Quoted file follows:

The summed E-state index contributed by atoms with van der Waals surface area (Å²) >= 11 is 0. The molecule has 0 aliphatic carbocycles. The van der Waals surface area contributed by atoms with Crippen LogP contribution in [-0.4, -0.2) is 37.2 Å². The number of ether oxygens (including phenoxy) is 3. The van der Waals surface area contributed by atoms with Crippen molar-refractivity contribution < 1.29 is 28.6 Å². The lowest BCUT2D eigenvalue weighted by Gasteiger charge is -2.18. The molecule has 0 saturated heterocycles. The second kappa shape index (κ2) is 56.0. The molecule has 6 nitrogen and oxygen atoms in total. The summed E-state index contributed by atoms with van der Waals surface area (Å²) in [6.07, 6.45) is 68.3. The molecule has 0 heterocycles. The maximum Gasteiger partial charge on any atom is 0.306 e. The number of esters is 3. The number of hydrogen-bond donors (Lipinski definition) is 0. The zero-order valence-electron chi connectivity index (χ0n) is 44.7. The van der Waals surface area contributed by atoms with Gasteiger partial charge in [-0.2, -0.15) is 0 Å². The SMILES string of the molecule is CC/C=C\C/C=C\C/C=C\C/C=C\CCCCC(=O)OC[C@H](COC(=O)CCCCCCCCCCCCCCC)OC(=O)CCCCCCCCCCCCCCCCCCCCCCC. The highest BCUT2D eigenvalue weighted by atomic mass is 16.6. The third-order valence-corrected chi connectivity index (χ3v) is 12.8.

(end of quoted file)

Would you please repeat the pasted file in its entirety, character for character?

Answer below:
The summed E-state index contributed by atoms with van der Waals surface area (Å²) >= 11 is 0. The molecule has 0 aliphatic carbocycles. The van der Waals surface area contributed by atoms with Crippen LogP contribution in [-0.4, -0.2) is 37.2 Å². The number of ether oxygens (including phenoxy) is 3. The van der Waals surface area contributed by atoms with Crippen molar-refractivity contribution < 1.29 is 28.6 Å². The lowest BCUT2D eigenvalue weighted by Gasteiger charge is -2.18. The molecule has 0 saturated heterocycles. The second kappa shape index (κ2) is 56.0. The molecule has 6 nitrogen and oxygen atoms in total. The summed E-state index contributed by atoms with van der Waals surface area (Å²) in [6.07, 6.45) is 68.3. The molecule has 0 heterocycles. The maximum Gasteiger partial charge on any atom is 0.306 e. The number of esters is 3. The number of hydrogen-bond donors (Lipinski definition) is 0. The zero-order valence-electron chi connectivity index (χ0n) is 44.7. The van der Waals surface area contributed by atoms with Gasteiger partial charge in [-0.2, -0.15) is 0 Å². The SMILES string of the molecule is CC/C=C\C/C=C\C/C=C\C/C=C\CCCCC(=O)OC[C@H](COC(=O)CCCCCCCCCCCCCCC)OC(=O)CCCCCCCCCCCCCCCCCCCCCCC. The highest BCUT2D eigenvalue weighted by atomic mass is 16.6. The third-order valence-corrected chi connectivity index (χ3v) is 12.8.